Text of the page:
By Nickacia Forrester

The Picasso Museum in Barcelona was the scene of a protest when a group of art students took “silent action” to expose the artist’s often unsavoury behaviour towards women.

The group of students from Escola Massana and their teacher wore t-shirts bearing the inscriptions “Picasso, aggressor of women”, “Picasso, the shadow of Dora Maar” – one of his mistresses and muses, who also a painter – and “Picasso, Bluebeard” in reference to the famous Perrault fairy tale whose protagonist murdered his wives. 

Maria Llopis, their teacher, explained that the protest on May 27 was designed to highlight the artist’s treatment of women, refering to the misogynistic remarks, suspected abuse and violence, and cruelty that Picasso inflicted on his companions and muses. 

Llopis explained in an interview with Reuters that some of Picasso’s statements about women were shocking, especially in light of our times. 

She said he divided women into two categories: goddesses and doormats, and quoted his comment “every time I leave a woman, I should burn her. By destroying the woman, one destroys the past that she represents”. 

Picasso had many wives and mistresses, six of whom had a very strong influence on his life and work. His muses, the subjects of many of his paintings, were often much younger than he was. 

Dora Maar was 28 and he 54 when they met, while Françoise Gilot was 21 and he 63.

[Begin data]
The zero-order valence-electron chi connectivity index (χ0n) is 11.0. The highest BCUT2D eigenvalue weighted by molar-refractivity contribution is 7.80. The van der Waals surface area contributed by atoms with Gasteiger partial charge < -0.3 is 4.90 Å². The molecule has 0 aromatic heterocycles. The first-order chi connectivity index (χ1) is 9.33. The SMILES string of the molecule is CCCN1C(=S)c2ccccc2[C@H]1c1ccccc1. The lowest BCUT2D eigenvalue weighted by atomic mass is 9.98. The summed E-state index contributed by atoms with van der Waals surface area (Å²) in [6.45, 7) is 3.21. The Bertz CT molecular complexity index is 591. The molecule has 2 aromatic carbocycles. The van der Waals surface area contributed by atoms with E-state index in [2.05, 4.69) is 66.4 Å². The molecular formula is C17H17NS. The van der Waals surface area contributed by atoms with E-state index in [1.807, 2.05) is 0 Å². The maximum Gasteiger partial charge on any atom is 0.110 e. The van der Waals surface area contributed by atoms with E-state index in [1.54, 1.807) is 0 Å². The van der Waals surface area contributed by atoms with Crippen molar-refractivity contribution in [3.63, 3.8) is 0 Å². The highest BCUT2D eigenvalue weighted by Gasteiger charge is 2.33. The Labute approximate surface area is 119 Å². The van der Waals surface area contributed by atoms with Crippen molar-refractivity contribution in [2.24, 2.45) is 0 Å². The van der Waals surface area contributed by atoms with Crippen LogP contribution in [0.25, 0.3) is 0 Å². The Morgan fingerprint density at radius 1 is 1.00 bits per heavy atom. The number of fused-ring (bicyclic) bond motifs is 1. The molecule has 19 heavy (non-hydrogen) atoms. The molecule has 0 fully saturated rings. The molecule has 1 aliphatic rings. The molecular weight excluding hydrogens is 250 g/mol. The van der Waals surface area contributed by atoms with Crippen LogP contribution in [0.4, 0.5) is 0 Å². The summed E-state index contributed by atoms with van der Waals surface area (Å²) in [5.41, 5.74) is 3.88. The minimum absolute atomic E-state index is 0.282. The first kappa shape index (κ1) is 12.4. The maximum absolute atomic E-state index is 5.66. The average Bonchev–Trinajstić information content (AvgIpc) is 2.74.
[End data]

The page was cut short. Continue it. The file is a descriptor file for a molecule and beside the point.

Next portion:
These passionate love stories have a hidden side explained his granddaughter, Marina Picasso in her memoirs “He subjected [women] to his animal sexuality, tamed them, bewitched them, ingested them and crushed them on his canvas. After spending many nights extracting their essence, once they were drained of their blood, he got rid of them.

Sophie Chauveau, author of a biography of the artist, agreed that Picasso “hated the women he had to the point of beating them and locking them up. 

Danish artist Olafur Eliasson said: “Picasso abused women like a Harvey Weinstein of his time, but whose behavior was then considered acceptable. Two of his former companions, Marie-Thérèse Walter and Jacqueline Roque, after a long period of depression, committed suicide.”

While the behavior of Picasso, affectionately described in the writings of his contemporaries as “seducer”, “ladies’ man”, was tolerated in his time, it is being reassessed in the light of the #metoo movement.

The recent protest called on art institutions such as the Picasso Museum to include these attitudes when representing artists and to shine light on those women artists who were companions and muses living in the shadow of the talent of their husbands or lovers.

Female artists such as Dora Maar and Francoise Gilot, both painters and muses of Picasso whose own work has been overlooked.

Commenting on the protest,  The Picasso Museum in Barcelona welcomed the  initiative, stating that the purpose of a museum is to encourage and welcome debate about the works and their authors.

Acknowledging that Picasso was “machista”, Picasso Museum director, Emmanuel Guigon, said: “We cannot look at Picasso’s work and life as we did 20, 40 or 50 years ago.”

“It can always be looked (at) with new and critical eyes, but we will not remove Picasso’s work from art history.” He added that a conference on Picasso’s attitudes to women was already planned for the autumn.

However, some objected to the protest, slamming it as an example of “cancel culture”. Maria Llopis has received numerous online threats forcing her to take the decision to close her Instagram account.


PICASSO: Spain’s most famous artist was a rogue when it came to love

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